Play is how children explore, discover, fail, succeed, socialize, and flourish. It is a fundamental element of the human condition. It's the key to giving schoolchildren skills they need to succeed - skills like creativity, innovation, teamwork, focus, resilience, expressiveness, empathy, concentration, and executive function. Expert organizations such as the American Academy of Pediatrics, the National Academy of Sciences, and the Centers for Disease Control agree that play and physical activity are critical foundations of childhood, academics, and future skills - yet politicians are destroying play in childhood education and replacing it with standardization, stress, and forcible physical restraint, which are damaging to learning and corrosive to society.
But this is not the case for hundreds of thousands of lucky children who are enjoying the power of play in schools in China, Texas, Oklahoma, Long Island, Scotland, and in the entire nation of Finland. In Let the Children Play, Pasi Sahlberg, Finnish educator and scholar, and Fulbright Scholar William Doyle make the case for helping schools and children thrive by unleashing the power of play and giving more physical and intellectual play to all schoolchildren.
What members say
- Super Spur
What a wonderful and helpful book for anyone involved in childhood.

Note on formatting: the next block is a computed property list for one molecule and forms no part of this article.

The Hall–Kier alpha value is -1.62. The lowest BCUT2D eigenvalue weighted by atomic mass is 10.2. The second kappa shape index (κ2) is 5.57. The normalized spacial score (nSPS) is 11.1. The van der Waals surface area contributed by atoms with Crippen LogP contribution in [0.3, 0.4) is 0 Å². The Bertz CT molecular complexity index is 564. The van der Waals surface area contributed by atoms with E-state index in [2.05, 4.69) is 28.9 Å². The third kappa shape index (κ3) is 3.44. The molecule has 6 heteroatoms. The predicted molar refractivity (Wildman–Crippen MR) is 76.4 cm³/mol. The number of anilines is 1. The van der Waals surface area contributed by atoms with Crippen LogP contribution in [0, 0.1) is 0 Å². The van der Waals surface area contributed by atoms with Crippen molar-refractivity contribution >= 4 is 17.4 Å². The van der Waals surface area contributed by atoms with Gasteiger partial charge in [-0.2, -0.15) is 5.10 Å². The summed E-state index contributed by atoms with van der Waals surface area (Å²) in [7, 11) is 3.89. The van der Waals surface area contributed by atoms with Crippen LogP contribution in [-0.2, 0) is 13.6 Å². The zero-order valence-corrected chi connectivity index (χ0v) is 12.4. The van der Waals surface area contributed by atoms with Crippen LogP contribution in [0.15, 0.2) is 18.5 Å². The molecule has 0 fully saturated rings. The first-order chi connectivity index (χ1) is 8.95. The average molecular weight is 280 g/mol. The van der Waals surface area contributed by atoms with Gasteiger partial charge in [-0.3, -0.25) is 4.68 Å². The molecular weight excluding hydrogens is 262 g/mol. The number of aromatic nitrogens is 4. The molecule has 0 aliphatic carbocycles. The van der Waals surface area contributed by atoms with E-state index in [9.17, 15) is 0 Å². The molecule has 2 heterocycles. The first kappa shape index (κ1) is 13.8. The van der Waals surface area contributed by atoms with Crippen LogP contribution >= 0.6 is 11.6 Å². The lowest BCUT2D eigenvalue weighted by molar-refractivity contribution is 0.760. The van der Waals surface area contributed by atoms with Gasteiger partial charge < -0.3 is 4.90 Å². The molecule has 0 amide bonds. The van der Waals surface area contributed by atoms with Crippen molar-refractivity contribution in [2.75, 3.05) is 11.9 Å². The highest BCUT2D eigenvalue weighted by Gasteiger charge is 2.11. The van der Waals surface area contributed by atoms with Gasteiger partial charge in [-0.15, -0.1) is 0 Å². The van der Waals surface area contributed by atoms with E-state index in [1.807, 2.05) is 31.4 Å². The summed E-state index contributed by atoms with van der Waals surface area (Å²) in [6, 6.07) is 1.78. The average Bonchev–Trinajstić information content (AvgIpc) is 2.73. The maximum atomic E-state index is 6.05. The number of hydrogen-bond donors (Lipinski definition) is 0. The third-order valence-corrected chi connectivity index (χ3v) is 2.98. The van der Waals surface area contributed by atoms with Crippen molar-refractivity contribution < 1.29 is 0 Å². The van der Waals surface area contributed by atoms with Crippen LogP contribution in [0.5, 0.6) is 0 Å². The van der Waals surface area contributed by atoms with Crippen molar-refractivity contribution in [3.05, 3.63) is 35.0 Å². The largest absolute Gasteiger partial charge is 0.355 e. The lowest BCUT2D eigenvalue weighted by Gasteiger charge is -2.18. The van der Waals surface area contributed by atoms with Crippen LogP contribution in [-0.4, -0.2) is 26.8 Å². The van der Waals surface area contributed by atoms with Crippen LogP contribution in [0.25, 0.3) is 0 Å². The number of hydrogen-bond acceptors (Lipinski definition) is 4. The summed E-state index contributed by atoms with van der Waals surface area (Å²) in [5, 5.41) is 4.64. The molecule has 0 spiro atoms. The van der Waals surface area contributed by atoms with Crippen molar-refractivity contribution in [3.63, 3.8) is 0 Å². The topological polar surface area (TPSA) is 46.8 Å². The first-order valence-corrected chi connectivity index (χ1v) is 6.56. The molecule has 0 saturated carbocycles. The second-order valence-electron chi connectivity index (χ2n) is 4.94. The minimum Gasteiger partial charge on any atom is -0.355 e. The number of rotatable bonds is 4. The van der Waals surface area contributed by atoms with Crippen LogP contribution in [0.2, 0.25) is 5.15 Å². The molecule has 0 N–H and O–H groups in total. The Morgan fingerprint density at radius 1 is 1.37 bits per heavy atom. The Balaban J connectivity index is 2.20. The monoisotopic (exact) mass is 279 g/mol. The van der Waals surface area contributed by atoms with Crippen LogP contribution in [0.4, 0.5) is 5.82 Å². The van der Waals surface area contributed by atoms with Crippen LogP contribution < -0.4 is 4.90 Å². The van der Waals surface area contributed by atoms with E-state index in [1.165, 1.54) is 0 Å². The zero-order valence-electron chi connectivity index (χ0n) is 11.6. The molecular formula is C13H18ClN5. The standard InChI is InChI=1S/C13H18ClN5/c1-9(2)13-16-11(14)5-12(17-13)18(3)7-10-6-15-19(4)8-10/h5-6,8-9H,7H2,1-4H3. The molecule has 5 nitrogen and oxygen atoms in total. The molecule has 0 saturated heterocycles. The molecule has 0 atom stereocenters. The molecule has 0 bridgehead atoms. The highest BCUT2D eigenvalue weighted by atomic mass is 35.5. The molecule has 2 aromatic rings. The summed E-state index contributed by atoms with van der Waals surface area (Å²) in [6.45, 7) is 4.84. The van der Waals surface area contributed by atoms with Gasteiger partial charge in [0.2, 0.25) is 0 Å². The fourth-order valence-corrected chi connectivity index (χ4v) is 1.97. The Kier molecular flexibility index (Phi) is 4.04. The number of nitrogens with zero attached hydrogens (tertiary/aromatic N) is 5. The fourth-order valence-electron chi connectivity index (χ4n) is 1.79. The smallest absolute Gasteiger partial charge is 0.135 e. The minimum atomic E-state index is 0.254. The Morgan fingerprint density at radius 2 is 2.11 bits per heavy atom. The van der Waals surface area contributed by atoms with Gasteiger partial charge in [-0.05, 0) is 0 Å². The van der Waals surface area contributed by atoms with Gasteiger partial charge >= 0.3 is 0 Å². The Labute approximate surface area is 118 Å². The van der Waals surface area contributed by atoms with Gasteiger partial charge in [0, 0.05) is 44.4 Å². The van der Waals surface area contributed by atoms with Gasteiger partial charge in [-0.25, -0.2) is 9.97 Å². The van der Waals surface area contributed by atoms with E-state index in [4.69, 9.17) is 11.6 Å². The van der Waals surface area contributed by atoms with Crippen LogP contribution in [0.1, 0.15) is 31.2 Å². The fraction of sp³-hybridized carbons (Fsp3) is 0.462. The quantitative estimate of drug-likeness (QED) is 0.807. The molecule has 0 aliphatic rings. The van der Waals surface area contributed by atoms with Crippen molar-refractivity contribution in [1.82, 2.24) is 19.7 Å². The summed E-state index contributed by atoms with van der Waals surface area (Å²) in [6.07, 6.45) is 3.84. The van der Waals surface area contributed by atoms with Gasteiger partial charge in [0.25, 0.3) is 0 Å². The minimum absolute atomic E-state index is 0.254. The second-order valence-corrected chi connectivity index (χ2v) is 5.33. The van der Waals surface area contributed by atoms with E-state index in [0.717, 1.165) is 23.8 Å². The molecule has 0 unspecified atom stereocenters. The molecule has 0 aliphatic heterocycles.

An inspirational yet sobering look at how far we have fallen from allowing children to be children......and what we can do to restore a level of integrity back into the way we do school. Hugely interesting and written by people with a passion for children getting the best deal out of life in all levels. So much is based around the incredible and brave work that has gone on in places like Finland (where Pasi Sahlberg is from) but also countries and states in America where they have been brave enough to try a more child centred approach. An evidence-based (the size of the bibliography/reference section is impressive) and convincing argument to let the children play. You get used to the slightly robotic narration and actually appreciate the clarity in the end. Excellent.
- Anonymous User
Interesting, a bit too American focus.
Struggled with narrator, sounded too like a computer at times (I had to check it was being read by real person). Content more focused on American school system than had expected. I think would have enjoyed book more reading it than listening to it.
1 person found this helpful